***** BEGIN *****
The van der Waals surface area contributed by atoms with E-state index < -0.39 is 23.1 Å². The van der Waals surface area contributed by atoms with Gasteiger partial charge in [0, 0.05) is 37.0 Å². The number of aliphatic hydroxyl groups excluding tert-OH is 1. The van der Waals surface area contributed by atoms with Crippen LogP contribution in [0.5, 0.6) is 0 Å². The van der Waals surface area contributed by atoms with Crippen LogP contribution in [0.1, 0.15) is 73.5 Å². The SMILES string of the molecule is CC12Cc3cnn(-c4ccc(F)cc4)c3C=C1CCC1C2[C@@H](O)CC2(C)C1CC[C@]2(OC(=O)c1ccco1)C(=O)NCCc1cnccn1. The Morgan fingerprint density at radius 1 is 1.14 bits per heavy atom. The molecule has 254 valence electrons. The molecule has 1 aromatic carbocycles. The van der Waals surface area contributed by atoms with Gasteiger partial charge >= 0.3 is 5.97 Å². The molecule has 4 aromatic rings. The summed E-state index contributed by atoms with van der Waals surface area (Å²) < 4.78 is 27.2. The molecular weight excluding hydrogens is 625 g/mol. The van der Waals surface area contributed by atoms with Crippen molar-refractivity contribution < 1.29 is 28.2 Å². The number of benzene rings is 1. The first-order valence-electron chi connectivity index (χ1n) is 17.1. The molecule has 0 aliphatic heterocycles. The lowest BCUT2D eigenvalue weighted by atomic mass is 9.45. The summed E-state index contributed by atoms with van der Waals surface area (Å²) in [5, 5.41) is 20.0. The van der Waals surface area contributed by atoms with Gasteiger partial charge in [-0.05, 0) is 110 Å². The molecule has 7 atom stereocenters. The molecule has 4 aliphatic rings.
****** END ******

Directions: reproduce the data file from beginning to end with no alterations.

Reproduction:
The van der Waals surface area contributed by atoms with E-state index < -0.39 is 23.1 Å². The van der Waals surface area contributed by atoms with Gasteiger partial charge in [0, 0.05) is 37.0 Å². The number of aliphatic hydroxyl groups excluding tert-OH is 1. The van der Waals surface area contributed by atoms with Crippen LogP contribution in [0.5, 0.6) is 0 Å². The van der Waals surface area contributed by atoms with Crippen LogP contribution in [0.1, 0.15) is 73.5 Å². The SMILES string of the molecule is CC12Cc3cnn(-c4ccc(F)cc4)c3C=C1CCC1C2[C@@H](O)CC2(C)C1CC[C@]2(OC(=O)c1ccco1)C(=O)NCCc1cnccn1. The Morgan fingerprint density at radius 1 is 1.14 bits per heavy atom. The molecule has 254 valence electrons. The molecule has 1 aromatic carbocycles. The van der Waals surface area contributed by atoms with Gasteiger partial charge >= 0.3 is 5.97 Å². The molecule has 4 aromatic rings. The summed E-state index contributed by atoms with van der Waals surface area (Å²) < 4.78 is 27.2. The molecular weight excluding hydrogens is 625 g/mol. The van der Waals surface area contributed by atoms with Crippen molar-refractivity contribution < 1.29 is 28.2 Å². The number of benzene rings is 1. The first-order valence-electron chi connectivity index (χ1n) is 17.1. The molecule has 0 aliphatic heterocycles. The lowest BCUT2D eigenvalue weighted by atomic mass is 9.45. The summed E-state index contributed by atoms with van der Waals surface area (Å²) in [5, 5.41) is 20.0. The van der Waals surface area contributed by atoms with Gasteiger partial charge in [-0.05, 0) is 110 Å². The molecule has 7 atom stereocenters. The molecule has 4 aliphatic rings.